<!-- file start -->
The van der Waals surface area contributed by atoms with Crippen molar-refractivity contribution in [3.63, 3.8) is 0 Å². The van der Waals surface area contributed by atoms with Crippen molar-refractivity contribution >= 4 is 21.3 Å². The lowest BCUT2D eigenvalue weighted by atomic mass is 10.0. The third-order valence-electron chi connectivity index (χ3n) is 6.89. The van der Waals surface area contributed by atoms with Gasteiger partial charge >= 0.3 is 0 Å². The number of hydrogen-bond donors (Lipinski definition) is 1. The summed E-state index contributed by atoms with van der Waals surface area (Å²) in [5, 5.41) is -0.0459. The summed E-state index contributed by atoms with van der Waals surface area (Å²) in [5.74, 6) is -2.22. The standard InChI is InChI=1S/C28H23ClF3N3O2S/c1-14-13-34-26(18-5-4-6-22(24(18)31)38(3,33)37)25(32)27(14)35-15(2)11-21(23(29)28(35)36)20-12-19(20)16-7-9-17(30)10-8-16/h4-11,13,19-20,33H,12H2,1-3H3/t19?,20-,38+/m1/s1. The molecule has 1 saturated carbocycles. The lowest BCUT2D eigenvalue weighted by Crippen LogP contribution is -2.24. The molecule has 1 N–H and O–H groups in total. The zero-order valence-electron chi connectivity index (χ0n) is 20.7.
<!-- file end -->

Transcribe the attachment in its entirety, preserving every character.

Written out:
The van der Waals surface area contributed by atoms with Crippen molar-refractivity contribution in [3.63, 3.8) is 0 Å². The van der Waals surface area contributed by atoms with Crippen molar-refractivity contribution >= 4 is 21.3 Å². The lowest BCUT2D eigenvalue weighted by atomic mass is 10.0. The third-order valence-electron chi connectivity index (χ3n) is 6.89. The van der Waals surface area contributed by atoms with Gasteiger partial charge >= 0.3 is 0 Å². The number of hydrogen-bond donors (Lipinski definition) is 1. The summed E-state index contributed by atoms with van der Waals surface area (Å²) in [5, 5.41) is -0.0459. The summed E-state index contributed by atoms with van der Waals surface area (Å²) in [5.74, 6) is -2.22. The standard InChI is InChI=1S/C28H23ClF3N3O2S/c1-14-13-34-26(18-5-4-6-22(24(18)31)38(3,33)37)25(32)27(14)35-15(2)11-21(23(29)28(35)36)20-12-19(20)16-7-9-17(30)10-8-16/h4-11,13,19-20,33H,12H2,1-3H3/t19?,20-,38+/m1/s1. The molecule has 1 saturated carbocycles. The lowest BCUT2D eigenvalue weighted by Crippen LogP contribution is -2.24. The molecule has 1 N–H and O–H groups in total. The zero-order valence-electron chi connectivity index (χ0n) is 20.7.